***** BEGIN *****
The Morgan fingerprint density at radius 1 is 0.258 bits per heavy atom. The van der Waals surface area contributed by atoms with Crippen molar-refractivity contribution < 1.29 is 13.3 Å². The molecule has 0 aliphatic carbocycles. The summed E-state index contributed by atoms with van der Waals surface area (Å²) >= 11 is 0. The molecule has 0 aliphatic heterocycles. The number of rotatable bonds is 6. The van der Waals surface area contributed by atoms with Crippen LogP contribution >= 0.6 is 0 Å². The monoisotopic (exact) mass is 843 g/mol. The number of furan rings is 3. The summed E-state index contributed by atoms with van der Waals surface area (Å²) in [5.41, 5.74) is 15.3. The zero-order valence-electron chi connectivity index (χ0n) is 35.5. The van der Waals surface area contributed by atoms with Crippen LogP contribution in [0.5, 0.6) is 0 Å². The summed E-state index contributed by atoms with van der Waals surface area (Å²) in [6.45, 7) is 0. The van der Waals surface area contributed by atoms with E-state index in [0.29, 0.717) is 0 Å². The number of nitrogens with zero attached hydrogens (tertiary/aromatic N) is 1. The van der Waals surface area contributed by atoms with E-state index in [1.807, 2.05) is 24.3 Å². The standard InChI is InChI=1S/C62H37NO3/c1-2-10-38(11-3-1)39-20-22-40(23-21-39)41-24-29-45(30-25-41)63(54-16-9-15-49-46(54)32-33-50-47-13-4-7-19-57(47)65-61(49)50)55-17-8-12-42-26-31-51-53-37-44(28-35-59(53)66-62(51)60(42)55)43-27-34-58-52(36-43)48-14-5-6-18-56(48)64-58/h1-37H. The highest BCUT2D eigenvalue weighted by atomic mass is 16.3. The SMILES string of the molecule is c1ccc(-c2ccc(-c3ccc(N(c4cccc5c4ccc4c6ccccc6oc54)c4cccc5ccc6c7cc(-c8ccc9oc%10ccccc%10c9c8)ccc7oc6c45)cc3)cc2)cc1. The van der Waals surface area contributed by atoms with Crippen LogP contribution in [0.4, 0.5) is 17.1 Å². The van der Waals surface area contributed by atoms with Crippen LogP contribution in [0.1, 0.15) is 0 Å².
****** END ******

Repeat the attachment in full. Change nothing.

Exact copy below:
The Morgan fingerprint density at radius 1 is 0.258 bits per heavy atom. The van der Waals surface area contributed by atoms with Crippen molar-refractivity contribution < 1.29 is 13.3 Å². The molecule has 0 aliphatic carbocycles. The summed E-state index contributed by atoms with van der Waals surface area (Å²) >= 11 is 0. The molecule has 0 aliphatic heterocycles. The number of rotatable bonds is 6. The van der Waals surface area contributed by atoms with Crippen LogP contribution >= 0.6 is 0 Å². The monoisotopic (exact) mass is 843 g/mol. The number of furan rings is 3. The summed E-state index contributed by atoms with van der Waals surface area (Å²) in [5.41, 5.74) is 15.3. The zero-order valence-electron chi connectivity index (χ0n) is 35.5. The van der Waals surface area contributed by atoms with Crippen LogP contribution in [0.5, 0.6) is 0 Å². The summed E-state index contributed by atoms with van der Waals surface area (Å²) in [6.45, 7) is 0. The van der Waals surface area contributed by atoms with E-state index in [0.29, 0.717) is 0 Å². The number of nitrogens with zero attached hydrogens (tertiary/aromatic N) is 1. The van der Waals surface area contributed by atoms with E-state index in [1.807, 2.05) is 24.3 Å². The standard InChI is InChI=1S/C62H37NO3/c1-2-10-38(11-3-1)39-20-22-40(23-21-39)41-24-29-45(30-25-41)63(54-16-9-15-49-46(54)32-33-50-47-13-4-7-19-57(47)65-61(49)50)55-17-8-12-42-26-31-51-53-37-44(28-35-59(53)66-62(51)60(42)55)43-27-34-58-52(36-43)48-14-5-6-18-56(48)64-58/h1-37H. The highest BCUT2D eigenvalue weighted by atomic mass is 16.3. The SMILES string of the molecule is c1ccc(-c2ccc(-c3ccc(N(c4cccc5c4ccc4c6ccccc6oc54)c4cccc5ccc6c7cc(-c8ccc9oc%10ccccc%10c9c8)ccc7oc6c45)cc3)cc2)cc1. The van der Waals surface area contributed by atoms with Crippen LogP contribution in [0.4, 0.5) is 17.1 Å². The van der Waals surface area contributed by atoms with Crippen LogP contribution in [0.1, 0.15) is 0 Å².